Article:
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By Chamber Press Office, 08 October 2019
Dublin Chamber has described Budget 2020 as a modest step in the right direction, but warned that more robust action will be needed to prepare Irish enterprises ahead of a possible no-deal Brexit.
Dublin Chamber, which has campaigned actively on entrepreneurship and indigenous enterprise in the run-up to Budget Day, was reacting to Minister Donohoe’s Budget statement this afternoon, in which he outlined a number of limited changes to the tax environment for SMEs.
The Chamber welcomed improvements to the Employment & Investment Incentive Scheme (EIIS), which it said would encourage greater investment in SMEs. However, the Chamber has cautioned that, without changes to the Capital Gains Tax regime, investment levels will remain lower than they should be.
Dublin Chamber CEO Mary Rose Burke said: “The ESRI has identified a yearly investment gap of €1 billion in the Irish SME sector. This urgently needs to be addressed as the business community faces one of the biggest challenges in living memory. The changes outlined today are welcome, but Budget 2020 needed to go much further to help companies navigate the current uncertain trading environment. The Government will need to keep a close eye on SME performance over the coming months as Brexit unfolds to ensure that firms have the support they require.”
Ms Burke said: “Improvements to the R&D Tax Credit for micro and small enterprises are more modest than we had lobbied for, but represent a welcome development and will help fund innovation. We would hope to see these improvements extended to medium-sized enterprises soon. This is the first budget in several years that offers tangible improvements to the business tax environment for entrepreneurs and scaling Irish firms. This could not come at a more important time. However, there is some disappointment at the lack of support for entrepreneurship. Many firms were hoping for positive changes to CGT Entrepreneur Relief this year. Action on CGT represents an obvious next step for the Government.”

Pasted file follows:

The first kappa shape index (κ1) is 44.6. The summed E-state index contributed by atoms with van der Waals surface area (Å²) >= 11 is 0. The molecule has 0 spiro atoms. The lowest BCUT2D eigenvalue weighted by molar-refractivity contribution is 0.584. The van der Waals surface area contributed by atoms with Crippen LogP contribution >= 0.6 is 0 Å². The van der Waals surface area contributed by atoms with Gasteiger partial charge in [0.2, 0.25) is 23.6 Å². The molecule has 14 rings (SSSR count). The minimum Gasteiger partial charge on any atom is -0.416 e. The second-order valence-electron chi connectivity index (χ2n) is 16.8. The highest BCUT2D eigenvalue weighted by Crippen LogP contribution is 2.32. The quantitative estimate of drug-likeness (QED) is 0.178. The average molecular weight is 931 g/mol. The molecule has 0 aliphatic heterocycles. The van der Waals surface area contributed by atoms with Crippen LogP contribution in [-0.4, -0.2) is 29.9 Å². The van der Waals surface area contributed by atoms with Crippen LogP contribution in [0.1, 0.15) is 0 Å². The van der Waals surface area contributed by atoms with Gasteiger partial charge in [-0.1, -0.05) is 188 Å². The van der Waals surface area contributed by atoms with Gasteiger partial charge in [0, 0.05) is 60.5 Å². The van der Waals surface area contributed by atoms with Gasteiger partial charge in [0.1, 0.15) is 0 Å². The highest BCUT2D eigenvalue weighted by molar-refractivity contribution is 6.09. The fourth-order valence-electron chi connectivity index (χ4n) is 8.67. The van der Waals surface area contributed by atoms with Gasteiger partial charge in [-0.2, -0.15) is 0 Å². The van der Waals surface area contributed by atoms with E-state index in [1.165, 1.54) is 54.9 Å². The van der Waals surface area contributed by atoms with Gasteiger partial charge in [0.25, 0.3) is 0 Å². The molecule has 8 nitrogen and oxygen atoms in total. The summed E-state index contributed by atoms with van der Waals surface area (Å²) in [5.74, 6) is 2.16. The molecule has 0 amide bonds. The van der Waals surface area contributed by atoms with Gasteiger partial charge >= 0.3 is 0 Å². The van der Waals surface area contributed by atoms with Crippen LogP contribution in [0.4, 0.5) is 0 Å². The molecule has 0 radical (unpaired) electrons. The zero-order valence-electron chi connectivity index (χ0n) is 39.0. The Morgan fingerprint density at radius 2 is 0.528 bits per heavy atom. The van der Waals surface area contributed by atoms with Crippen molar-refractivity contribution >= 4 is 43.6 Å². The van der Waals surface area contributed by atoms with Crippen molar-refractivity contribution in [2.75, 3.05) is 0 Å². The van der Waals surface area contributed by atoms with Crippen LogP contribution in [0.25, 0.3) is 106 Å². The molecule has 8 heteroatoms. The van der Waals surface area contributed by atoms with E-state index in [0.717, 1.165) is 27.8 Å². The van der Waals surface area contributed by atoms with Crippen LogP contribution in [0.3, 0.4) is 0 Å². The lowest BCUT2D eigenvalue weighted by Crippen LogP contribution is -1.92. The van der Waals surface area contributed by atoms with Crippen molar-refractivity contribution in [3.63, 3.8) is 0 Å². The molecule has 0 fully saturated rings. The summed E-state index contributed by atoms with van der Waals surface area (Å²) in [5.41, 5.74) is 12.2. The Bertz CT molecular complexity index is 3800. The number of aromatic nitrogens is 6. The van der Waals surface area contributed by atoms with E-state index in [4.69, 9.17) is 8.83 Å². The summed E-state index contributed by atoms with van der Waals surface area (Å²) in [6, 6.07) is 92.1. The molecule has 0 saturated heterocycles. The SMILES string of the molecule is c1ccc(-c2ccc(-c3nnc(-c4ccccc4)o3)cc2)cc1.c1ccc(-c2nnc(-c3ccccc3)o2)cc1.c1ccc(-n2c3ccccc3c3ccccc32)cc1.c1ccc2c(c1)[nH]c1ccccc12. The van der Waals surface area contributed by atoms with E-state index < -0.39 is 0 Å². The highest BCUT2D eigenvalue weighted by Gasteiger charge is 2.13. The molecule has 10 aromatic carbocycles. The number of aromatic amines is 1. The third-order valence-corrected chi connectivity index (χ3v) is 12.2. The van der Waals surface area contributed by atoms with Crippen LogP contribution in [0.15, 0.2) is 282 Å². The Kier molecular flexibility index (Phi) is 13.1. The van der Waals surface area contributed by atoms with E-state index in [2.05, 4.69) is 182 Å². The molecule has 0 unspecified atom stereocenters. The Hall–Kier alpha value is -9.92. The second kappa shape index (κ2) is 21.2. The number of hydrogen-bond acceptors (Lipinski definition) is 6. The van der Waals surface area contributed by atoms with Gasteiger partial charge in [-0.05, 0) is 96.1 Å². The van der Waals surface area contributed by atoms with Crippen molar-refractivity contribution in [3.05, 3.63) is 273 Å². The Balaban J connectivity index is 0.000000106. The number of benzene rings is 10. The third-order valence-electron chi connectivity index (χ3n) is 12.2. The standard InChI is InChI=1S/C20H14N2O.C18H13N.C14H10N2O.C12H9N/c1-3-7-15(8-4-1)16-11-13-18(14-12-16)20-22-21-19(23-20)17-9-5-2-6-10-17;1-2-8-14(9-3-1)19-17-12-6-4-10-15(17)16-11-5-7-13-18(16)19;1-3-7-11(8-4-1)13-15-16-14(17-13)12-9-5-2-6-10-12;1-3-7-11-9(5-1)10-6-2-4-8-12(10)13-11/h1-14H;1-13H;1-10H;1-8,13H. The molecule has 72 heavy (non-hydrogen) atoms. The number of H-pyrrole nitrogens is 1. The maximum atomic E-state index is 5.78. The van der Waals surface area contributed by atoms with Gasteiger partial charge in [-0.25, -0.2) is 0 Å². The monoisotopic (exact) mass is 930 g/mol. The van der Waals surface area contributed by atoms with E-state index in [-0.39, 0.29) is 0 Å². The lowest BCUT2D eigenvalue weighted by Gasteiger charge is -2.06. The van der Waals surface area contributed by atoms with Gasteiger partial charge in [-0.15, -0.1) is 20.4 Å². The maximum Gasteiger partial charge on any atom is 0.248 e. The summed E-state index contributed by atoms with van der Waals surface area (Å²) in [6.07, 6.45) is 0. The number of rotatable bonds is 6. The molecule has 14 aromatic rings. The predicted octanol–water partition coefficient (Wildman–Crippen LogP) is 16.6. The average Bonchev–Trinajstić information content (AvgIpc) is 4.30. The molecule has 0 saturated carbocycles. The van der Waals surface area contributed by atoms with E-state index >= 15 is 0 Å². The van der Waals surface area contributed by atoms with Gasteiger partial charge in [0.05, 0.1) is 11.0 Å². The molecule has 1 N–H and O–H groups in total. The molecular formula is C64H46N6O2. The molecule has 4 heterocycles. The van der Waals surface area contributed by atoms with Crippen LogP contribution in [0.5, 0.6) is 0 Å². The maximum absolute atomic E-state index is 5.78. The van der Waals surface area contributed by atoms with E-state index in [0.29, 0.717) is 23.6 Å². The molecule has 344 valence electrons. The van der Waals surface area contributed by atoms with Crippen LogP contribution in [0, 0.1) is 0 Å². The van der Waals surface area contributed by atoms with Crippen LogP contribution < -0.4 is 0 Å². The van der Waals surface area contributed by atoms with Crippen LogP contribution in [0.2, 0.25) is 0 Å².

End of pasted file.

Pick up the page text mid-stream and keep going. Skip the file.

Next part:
Dublin Chamber said it is disappointed by limited changes to the Key Employee Engagement Programme (KEEP), which aims to help SMEs compete with multinationals by allowing them to pay their staff with shares in the company. This tactic has been cited by SMEs as a key method of retaining talent.
Dublin Chamber CEO Mary Rose Burke said: “The changes to KEEP, while an improvement, clearly to not go far enough and many startups who hoped to avail of the scheme will view them as mere tinkering.”
Dublin Chamber, which represents 1,300 businesses throughout the Greater Dublin Area, had warned in its pre-budget submission that Ireland needs to sharpen its competitive edge ahead of Brexit, releasing a study showing that Ireland lags behind the UK in 12 out of 16 tax competitiveness metrics.
Mary Rose Burke said: “The relative weakness of the indigenous sector leaves Ireland acutely vulnerable in a volatile world. With Brexit approaching, we must ensure that Dublin maintains its business tax competitiveness versus the UK. That’s why the Chamber has been campaigning for stronger measures to encourage entrepreneurship and support scaling Irish businesses. In the medium term, Government should work towards a 20% Capital Gains Tax rate for all unlisted firms. We are conscious this could have significant exchequer implications in the short term, so we called for a range of more targeted measures this year. We have seen some of these recommendations adopted in Budget 2020.”
“Ireland needs a step change in our approach to entrepreneurship and SME growth to complement our ongoing success in FDI. We need to make entrepreneurship pay, boost investment in the SME sector, encourage more innovation, and help Irish start-ups to compete for talent. After several years of frustration, we are now seeing movement in the right direction. But there is still a long way to go,” said Ms Burke.